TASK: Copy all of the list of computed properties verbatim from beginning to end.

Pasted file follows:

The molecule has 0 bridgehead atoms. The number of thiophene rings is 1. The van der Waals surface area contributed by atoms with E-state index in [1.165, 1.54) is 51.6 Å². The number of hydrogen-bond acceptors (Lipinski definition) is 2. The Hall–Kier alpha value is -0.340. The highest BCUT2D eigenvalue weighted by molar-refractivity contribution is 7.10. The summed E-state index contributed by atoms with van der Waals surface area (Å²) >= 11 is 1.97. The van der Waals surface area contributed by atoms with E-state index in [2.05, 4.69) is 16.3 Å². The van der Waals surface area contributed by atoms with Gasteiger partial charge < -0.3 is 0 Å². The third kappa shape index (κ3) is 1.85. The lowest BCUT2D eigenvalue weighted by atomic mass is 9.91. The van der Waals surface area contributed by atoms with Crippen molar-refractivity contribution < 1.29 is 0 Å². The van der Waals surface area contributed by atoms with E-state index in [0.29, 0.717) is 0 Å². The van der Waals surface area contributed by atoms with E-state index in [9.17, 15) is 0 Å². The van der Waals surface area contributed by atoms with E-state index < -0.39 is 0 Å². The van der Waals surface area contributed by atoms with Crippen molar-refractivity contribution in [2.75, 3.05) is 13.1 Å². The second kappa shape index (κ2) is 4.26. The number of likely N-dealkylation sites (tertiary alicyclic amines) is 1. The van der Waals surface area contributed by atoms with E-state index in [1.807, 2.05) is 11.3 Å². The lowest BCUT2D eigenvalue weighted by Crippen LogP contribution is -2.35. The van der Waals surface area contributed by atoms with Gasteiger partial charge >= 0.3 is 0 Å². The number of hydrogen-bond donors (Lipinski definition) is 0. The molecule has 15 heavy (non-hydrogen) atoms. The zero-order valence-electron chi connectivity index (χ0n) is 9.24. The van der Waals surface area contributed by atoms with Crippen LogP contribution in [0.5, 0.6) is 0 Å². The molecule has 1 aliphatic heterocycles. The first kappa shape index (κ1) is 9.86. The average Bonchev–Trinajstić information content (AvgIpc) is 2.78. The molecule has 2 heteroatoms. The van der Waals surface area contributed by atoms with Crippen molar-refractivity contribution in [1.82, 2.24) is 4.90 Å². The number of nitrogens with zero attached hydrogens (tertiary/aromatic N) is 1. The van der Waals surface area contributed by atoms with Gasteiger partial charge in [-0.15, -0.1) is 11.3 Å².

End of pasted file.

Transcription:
The molecule has 0 bridgehead atoms. The number of thiophene rings is 1. The van der Waals surface area contributed by atoms with E-state index in [1.165, 1.54) is 51.6 Å². The number of hydrogen-bond acceptors (Lipinski definition) is 2. The Hall–Kier alpha value is -0.340. The highest BCUT2D eigenvalue weighted by molar-refractivity contribution is 7.10. The summed E-state index contributed by atoms with van der Waals surface area (Å²) >= 11 is 1.97. The van der Waals surface area contributed by atoms with E-state index in [2.05, 4.69) is 16.3 Å². The van der Waals surface area contributed by atoms with Gasteiger partial charge < -0.3 is 0 Å². The third kappa shape index (κ3) is 1.85. The lowest BCUT2D eigenvalue weighted by atomic mass is 9.91. The van der Waals surface area contributed by atoms with Crippen molar-refractivity contribution < 1.29 is 0 Å². The van der Waals surface area contributed by atoms with E-state index in [0.29, 0.717) is 0 Å². The van der Waals surface area contributed by atoms with E-state index in [9.17, 15) is 0 Å². The van der Waals surface area contributed by atoms with E-state index < -0.39 is 0 Å². The van der Waals surface area contributed by atoms with Crippen molar-refractivity contribution in [2.75, 3.05) is 13.1 Å². The second kappa shape index (κ2) is 4.26. The number of likely N-dealkylation sites (tertiary alicyclic amines) is 1. The van der Waals surface area contributed by atoms with E-state index in [1.807, 2.05) is 11.3 Å². The lowest BCUT2D eigenvalue weighted by Crippen LogP contribution is -2.35. The van der Waals surface area contributed by atoms with Gasteiger partial charge >= 0.3 is 0 Å². The number of hydrogen-bond donors (Lipinski definition) is 0. The molecule has 15 heavy (non-hydrogen) atoms. The zero-order valence-electron chi connectivity index (χ0n) is 9.24. The van der Waals surface area contributed by atoms with Crippen LogP contribution in [0.5, 0.6) is 0 Å². The molecule has 1 aliphatic heterocycles. The first kappa shape index (κ1) is 9.86. The average Bonchev–Trinajstić information content (AvgIpc) is 2.78. The molecule has 2 heteroatoms. The van der Waals surface area contributed by atoms with Crippen molar-refractivity contribution in [1.82, 2.24) is 4.90 Å². The number of nitrogens with zero attached hydrogens (tertiary/aromatic N) is 1. The van der Waals surface area contributed by atoms with Gasteiger partial charge in [-0.15, -0.1) is 11.3 Å².